Paragon Pundit Hero Movie Review
After reviewing “Zoom”, I thought I would give you a taste of what a REAL superhero team would be like, and give you a review of “X-Men”, based on the popular Marvel Comic series. “X-Men” was released by 20th Century Fox in 2000, directed by Bryan Singer, and stars Hugh Jackman, Patrick Stewart, Sir Ian McKellen, Anna Paquin, Famke Janssen, Bruce Davison, James Marsden, Halle Berry, Rebecca Romijn, Ray Park, and Tyler Mane. The movie is available on DVD either by itself or in a box set with its two sequels, or on occasion on the FX channel.
The story starts with a young Jewish boy being separated from his family in Auschwitz in World War II. The fear of losing his parents triggers his mutant magnetic ability and almost manages to tear the metal doors open before being knocked out. Fast forward to 2000, and Senator Robert Kelly (Davison) is grilling Dr. Jean Grey (Janssen) about the existence of teenagers with mutant abilities and how the senator feels they should be treated as threats to the nation. The scene is observed by Professor Charles Xavier (Stewart) and Erik Lehnsherr (McKellen), who was that boy from Auschwitz now bitter at what he sees as history repeating itself.
The story switches from there to the plight of a young Southern girl named Marie (Paquin) who kisses a young boy for the first time and accidentally puts him in a coma. Overridden by guilt, she runs away and finds herself in Canada, where she meets up with a scraggly drifter that calls himself “Wolverine” (Jackman) and has razor-sharp claws that protrude and retract between his fingers. It’s here that she calls herself “Rogue”. She sneaks a ride on Wolverine’s truck and manages to get a few words in before they are attacked by a menacing blonde monster later called Sabertooth (Mane). He attacks the two of them, allowing Rogue to see Wolverine’s mutant healing power at work, before they are rescued by Storm (Berry) and Cyclops (Marsden).
The story then focuses more on Wolverine and how he finds himself in the Xavier School for the Gifted and how Xavier was once best friends with Erik, who now calls himself Magneto. Xavier asks Wolverine to stay and offers to use his powers and resources to help him unlock his past. Wolverine stays, partly because out of concern for Rogue, who has developed a crush on him, and partly because of his own attraction to Jean Grey, who is seeing Cyclops.
Meanwhile, Senator Kelly is kidnapped by two more of Magneto’s associates, the grotesque Toad (Park) and the erotic shape-shifting Mystique (Romijn). They take the senator to Magneto’s lair, where Magneto exposes him to a device that would turn normal people into mutants. Kelly escapes because of his new mutant ability and looks to Jean for help. Magneto’s forces overwhelm the X-Men and kidnap Rogue, who was running away after being accidentally stabbed by Wolverine. With the information they get from the senator, the X-Men take on Magneto’s “Brotherhood” at the Statue of Liberty.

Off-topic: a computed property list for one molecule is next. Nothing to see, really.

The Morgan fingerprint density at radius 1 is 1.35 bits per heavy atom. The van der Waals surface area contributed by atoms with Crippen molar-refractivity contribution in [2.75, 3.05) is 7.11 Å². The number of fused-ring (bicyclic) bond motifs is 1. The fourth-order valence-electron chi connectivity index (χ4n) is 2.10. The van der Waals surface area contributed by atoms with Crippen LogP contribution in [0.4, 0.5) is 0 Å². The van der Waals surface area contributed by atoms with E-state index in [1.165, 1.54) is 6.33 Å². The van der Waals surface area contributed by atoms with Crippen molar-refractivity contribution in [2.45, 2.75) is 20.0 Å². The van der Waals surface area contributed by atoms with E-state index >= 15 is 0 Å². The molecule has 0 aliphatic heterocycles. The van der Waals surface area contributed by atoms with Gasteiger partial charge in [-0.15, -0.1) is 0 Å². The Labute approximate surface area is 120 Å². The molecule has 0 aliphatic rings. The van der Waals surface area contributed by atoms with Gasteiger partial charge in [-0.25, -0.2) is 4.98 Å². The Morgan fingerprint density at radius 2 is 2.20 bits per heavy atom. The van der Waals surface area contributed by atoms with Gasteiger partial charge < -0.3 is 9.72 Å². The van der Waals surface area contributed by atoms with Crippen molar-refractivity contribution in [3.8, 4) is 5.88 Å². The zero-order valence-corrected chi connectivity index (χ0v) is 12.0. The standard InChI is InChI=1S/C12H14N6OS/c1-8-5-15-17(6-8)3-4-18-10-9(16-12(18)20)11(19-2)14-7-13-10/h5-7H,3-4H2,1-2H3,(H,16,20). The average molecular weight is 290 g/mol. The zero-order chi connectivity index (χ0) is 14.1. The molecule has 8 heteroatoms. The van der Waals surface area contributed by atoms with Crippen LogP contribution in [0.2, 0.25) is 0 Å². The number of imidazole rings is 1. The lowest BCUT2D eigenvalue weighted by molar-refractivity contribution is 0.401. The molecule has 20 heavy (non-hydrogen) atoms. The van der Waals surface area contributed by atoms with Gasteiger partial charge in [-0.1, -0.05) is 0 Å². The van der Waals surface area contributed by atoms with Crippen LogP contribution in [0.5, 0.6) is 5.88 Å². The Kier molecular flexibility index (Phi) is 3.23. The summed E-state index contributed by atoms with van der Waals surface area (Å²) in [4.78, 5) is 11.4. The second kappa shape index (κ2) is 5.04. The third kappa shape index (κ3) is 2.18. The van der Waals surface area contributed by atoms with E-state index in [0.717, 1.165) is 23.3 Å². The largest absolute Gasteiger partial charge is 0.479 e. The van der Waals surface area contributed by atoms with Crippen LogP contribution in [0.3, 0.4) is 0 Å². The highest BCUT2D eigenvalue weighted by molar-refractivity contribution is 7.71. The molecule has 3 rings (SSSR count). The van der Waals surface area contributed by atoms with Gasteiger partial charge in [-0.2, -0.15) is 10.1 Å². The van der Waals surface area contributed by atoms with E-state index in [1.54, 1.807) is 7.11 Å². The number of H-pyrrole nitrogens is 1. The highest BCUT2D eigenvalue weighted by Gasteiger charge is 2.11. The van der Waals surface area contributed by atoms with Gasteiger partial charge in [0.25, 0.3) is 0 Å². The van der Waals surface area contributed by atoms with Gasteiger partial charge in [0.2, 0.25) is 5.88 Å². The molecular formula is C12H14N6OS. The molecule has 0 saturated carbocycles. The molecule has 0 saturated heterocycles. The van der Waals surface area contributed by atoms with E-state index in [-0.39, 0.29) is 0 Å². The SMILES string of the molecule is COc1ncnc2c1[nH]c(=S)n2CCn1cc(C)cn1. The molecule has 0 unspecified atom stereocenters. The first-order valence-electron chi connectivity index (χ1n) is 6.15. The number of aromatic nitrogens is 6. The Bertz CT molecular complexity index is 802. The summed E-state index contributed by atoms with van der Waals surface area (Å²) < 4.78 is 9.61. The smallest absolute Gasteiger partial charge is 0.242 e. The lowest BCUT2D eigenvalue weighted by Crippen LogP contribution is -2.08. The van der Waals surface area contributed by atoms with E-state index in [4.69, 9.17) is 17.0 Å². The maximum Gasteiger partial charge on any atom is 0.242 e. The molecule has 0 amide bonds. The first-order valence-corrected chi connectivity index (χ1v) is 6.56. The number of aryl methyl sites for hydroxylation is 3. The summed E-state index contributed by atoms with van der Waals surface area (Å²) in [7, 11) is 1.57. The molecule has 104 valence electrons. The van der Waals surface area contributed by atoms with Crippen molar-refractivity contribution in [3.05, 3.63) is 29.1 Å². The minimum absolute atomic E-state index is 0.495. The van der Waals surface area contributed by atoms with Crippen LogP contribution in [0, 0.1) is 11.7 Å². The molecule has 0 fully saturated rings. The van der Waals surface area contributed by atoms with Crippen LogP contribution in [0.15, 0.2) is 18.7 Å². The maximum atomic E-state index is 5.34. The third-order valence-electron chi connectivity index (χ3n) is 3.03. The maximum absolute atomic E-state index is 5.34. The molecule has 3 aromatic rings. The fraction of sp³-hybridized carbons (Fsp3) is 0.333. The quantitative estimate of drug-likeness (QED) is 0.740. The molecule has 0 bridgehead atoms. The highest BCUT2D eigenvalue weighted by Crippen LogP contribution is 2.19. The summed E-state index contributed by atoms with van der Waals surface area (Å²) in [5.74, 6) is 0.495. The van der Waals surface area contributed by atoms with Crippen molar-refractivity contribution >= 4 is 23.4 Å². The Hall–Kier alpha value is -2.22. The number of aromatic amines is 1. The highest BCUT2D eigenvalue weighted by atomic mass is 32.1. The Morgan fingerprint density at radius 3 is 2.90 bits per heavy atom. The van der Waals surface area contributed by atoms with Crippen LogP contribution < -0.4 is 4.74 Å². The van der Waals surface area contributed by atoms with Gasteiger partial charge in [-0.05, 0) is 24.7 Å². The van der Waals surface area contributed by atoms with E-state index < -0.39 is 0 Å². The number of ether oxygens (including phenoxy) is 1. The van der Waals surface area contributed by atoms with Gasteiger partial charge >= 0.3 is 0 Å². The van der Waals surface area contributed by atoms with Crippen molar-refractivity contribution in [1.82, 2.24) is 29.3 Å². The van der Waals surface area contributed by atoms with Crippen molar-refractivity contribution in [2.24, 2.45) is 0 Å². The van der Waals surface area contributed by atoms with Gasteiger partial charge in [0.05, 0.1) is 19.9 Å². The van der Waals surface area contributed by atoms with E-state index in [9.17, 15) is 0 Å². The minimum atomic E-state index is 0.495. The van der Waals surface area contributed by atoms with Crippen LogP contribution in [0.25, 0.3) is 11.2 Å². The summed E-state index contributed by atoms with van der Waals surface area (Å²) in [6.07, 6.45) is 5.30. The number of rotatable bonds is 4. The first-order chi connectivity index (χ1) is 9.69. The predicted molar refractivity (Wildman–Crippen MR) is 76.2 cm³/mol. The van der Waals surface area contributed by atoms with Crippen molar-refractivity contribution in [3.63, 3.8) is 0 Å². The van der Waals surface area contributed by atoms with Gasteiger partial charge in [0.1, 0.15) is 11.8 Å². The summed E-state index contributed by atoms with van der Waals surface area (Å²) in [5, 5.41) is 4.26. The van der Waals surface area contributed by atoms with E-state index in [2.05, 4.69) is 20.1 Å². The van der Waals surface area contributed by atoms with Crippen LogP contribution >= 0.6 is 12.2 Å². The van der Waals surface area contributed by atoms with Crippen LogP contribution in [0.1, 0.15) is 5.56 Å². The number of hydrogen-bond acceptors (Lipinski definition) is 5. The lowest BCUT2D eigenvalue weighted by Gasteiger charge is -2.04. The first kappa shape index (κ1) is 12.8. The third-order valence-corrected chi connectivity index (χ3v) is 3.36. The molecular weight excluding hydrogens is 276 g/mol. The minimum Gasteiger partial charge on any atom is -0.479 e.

There’s a lot that is missing from this summary, and that’s because I don’t want to spoil it for anyone that hasn’t seen this yet. There are plenty of heroic elements to this movie that make this one of the really best hero movies.
Even though Director Singer said that he didn’t want to do a “comic book movie”, he actually managed to make a realistic comic book movie. Although the costumes lack the “yellow spandex”, they would reflect the kind of realistic outfit that you would see from a group of mutants, and they still had the X-symbols on them. The Blackbird, the Xavier School, even Cerebro are all right out of the comic book. And the music has a heroic feel to it. We’re not talking pre-packaged MTV pop music. We’re talking orchestral music.
The casting is exceptional as well, with seasoned actors like Stewart and McKellen teaming up with (then) up-and-coming stars like Jackman, Paquin, Marsden, Romijn, and Berry (before she won her Oscar). Their characters interact quite well and almost come right out of the comic book. And of course the SERIOUS drool factor goes to Romijn’s Mystique character, who spends most of her time naked except for strategically placed scales and blue bodypaint.
I would definitely recommend this as a hero movie, and if you haven’t already gotten it on DVD, pick up the box set with the other two sequels.
|Capes:||I have to give 4 out of 5 capes and that only because while the characters are realistic, they’re not really iconic enough for all five capes.|
Nothing but American Cheese (0). They really took this seriously.
|Books:||Definitely gets all 5 books from me. There is a solid story and great characters along with wonderful effects and an original score instead of pre-packaged pop.|